As a health care journalist in Los Angeles reporting on the pandemic, I knew exactly what I needed to do once I landed in the hospital with covid pneumonia: write my goodbye emails.
I’d seen coverage of some final covid messages during this terrible year. They were usually directed to spouses, but my No. 1 concern was how to explain my own death to my 3-year-old, Marigold, whom we call “Goldie.” How much of me would she remember, and how would she make peace with what happened to me, when I could barely believe it myself?
After the emergency room doctor confirmed pneumonia in both of my lungs on Dec. 17, I was whisked upstairs to the hospital’s covid unit, where I got a blood thinner injection, infusions of steroids and remdesivir, and continued on the supplemental oxygen they had started in the ER.
Immediately after the treatments, my mind was clearer and more focused than it had been in the nine days since my husband, daughter and I had all received positive covid results (and when my raging fevers began). As I lay in my hospital bed, my roommate’s TV blaring, I started thinking about my daughter’s understanding of death. A lapsed evangelical married to a Jewish man, I had adopted his family’s perspective on the afterlife — that discussing it wasn’t very important — but had also inadvertently abdicated the death discussion to Hollywood.
Goldie’s afterlife education began with the movie “Coco,” about the Mexican Day of the Dead, in which families put pictures of their ancestors on a home altar, or ofrenda. Then came “Over the Moon,” in 2020, about a little girl in China who loses her mom to illness and struggles to accept a new stepmother, all while her mom’s spirit visits her in the form of a crane.
That prompted her first question about my death.
“Are you going to die like Fei Fei’s mom did?” Goldie asked me in November, before I got sick. I told her at the time that no one knows when they’re going to die, but that I would love her with all of my heart for as long as I lived.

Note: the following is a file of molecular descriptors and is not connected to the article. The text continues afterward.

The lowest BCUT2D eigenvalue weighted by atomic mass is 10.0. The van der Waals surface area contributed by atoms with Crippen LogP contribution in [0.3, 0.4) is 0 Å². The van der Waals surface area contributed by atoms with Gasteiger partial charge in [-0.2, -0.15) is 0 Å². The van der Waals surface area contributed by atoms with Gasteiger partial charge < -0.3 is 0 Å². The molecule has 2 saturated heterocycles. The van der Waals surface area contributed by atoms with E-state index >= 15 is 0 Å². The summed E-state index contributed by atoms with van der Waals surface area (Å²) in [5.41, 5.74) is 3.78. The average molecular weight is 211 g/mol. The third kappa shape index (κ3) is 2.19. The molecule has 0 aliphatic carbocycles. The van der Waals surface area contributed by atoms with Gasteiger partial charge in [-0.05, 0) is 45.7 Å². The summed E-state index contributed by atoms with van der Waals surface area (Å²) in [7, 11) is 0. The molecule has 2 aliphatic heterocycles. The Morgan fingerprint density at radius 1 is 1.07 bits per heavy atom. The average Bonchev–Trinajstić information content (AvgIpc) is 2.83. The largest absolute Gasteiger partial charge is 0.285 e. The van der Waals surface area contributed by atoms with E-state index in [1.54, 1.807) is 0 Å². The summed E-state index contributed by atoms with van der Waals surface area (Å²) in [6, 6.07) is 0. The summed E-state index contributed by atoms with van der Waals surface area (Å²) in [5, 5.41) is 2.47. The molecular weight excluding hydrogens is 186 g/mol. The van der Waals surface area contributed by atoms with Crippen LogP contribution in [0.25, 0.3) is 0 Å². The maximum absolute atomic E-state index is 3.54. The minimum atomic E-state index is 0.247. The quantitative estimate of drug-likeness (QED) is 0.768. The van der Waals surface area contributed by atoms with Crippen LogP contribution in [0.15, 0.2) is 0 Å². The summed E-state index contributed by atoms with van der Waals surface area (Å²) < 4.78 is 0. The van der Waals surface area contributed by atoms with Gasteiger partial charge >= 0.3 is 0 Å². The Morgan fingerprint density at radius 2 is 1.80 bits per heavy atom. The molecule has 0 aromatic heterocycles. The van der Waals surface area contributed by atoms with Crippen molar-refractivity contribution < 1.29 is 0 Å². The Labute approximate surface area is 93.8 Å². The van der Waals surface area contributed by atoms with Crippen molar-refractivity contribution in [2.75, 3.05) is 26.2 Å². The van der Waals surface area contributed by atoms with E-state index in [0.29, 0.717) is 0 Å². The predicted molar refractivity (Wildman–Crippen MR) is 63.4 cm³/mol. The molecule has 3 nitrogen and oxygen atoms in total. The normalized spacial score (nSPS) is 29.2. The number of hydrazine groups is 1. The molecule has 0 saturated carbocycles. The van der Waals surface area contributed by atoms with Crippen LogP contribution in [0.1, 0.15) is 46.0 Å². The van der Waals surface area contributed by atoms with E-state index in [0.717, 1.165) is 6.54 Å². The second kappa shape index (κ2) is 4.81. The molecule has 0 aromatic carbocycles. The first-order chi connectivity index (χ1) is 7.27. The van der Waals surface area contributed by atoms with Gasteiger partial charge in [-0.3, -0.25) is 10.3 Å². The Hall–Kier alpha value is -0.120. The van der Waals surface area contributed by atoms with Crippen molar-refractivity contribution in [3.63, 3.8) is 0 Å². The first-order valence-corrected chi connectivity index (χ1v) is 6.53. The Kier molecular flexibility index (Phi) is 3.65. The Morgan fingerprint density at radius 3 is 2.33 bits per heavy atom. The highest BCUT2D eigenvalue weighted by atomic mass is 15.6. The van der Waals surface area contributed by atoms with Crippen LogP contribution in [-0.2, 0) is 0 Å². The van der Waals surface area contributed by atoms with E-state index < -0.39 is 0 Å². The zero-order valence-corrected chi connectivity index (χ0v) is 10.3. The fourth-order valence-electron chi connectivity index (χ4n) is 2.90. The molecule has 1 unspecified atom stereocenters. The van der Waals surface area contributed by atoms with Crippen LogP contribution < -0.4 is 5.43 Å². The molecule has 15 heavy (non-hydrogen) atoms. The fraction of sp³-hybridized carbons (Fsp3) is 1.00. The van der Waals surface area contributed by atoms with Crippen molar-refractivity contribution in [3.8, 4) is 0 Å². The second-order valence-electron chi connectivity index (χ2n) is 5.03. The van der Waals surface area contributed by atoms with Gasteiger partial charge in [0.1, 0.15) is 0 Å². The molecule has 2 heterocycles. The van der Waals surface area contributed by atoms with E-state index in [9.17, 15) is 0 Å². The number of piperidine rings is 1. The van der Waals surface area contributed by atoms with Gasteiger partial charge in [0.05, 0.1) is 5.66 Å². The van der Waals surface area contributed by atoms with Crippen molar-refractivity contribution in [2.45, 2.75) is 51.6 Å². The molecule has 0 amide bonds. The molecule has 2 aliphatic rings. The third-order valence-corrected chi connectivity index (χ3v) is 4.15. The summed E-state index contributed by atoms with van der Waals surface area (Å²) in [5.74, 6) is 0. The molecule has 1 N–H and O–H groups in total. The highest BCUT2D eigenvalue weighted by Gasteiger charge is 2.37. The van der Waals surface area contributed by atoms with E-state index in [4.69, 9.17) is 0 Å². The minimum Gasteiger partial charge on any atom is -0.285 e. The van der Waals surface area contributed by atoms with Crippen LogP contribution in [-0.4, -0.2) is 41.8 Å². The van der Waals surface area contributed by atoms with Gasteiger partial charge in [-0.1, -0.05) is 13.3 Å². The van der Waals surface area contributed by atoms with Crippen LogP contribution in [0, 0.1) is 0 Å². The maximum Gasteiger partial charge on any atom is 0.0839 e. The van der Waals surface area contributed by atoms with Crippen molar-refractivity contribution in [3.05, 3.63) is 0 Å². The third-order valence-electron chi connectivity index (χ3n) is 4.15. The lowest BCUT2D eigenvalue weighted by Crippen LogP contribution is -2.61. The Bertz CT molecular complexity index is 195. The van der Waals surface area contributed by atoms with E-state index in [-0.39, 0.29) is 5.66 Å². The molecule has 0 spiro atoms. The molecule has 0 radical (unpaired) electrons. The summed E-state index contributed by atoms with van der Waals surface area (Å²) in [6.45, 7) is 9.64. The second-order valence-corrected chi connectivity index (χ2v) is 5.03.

After that, Goldie would sometimes randomly declare, “I don’t think you’re going to die,” or she would ask if we could all die together, at the same time — to which I’d say, “Sure!”
My covid symptoms started Dec. 7, and we got our positive results back the next morning. Thankfully, my husband and daughter had almost no symptoms except stuffy noses and a day of low fever. But I started off with a fever that would burn me up to 104 degrees, over and over again. Tylenol and Advil could bring it down only to 100 or 101. I would cry as the painful fevers reached their peak and wondered if God had been preparing Goldie all along this year for my eventual death.
My breathing problems began eight days later. The scariest moment during that time was when I was in the middle of a shower (much needed after days of sweaty fevers) and realized I was gasping for air. I punched the shower curtains out of my way and ran to my bed, where I could lie on my stomach and get my oxygen levels up again. As I lay there, hyperventilating, soaking wet, with shampoo still in my hair, the pulse oximeter monitor registered 67, before inching back up to 92. I began thinking of what I wanted to say to Goldie in my final letter to her, but I was too weak to type it out.
Two more uterine procedures led to a successful embryo transfer, but a miscarriage put me in the ER on Oct. 8. By then, Los Angeles County had seen 278,665 cases and 6,726 deaths — horrifying numbers that I monitored and reported on as a health journalist, but data points I couldn’t, or wouldn’t, use to alter the decision-making in my own life.
With four miscarriages now under my belt and no more viable embryos left to use, my husband, Simon, and I decided we’d give in vitro fertilization one final try. I started my injections for an egg retrieval in late November, and by the time the procedure rolled around on Dec. 3, L.A. was well into its scary, almost vertical holiday season ascent, posting 7,854 new cases that day — up fivefold from a month earlier.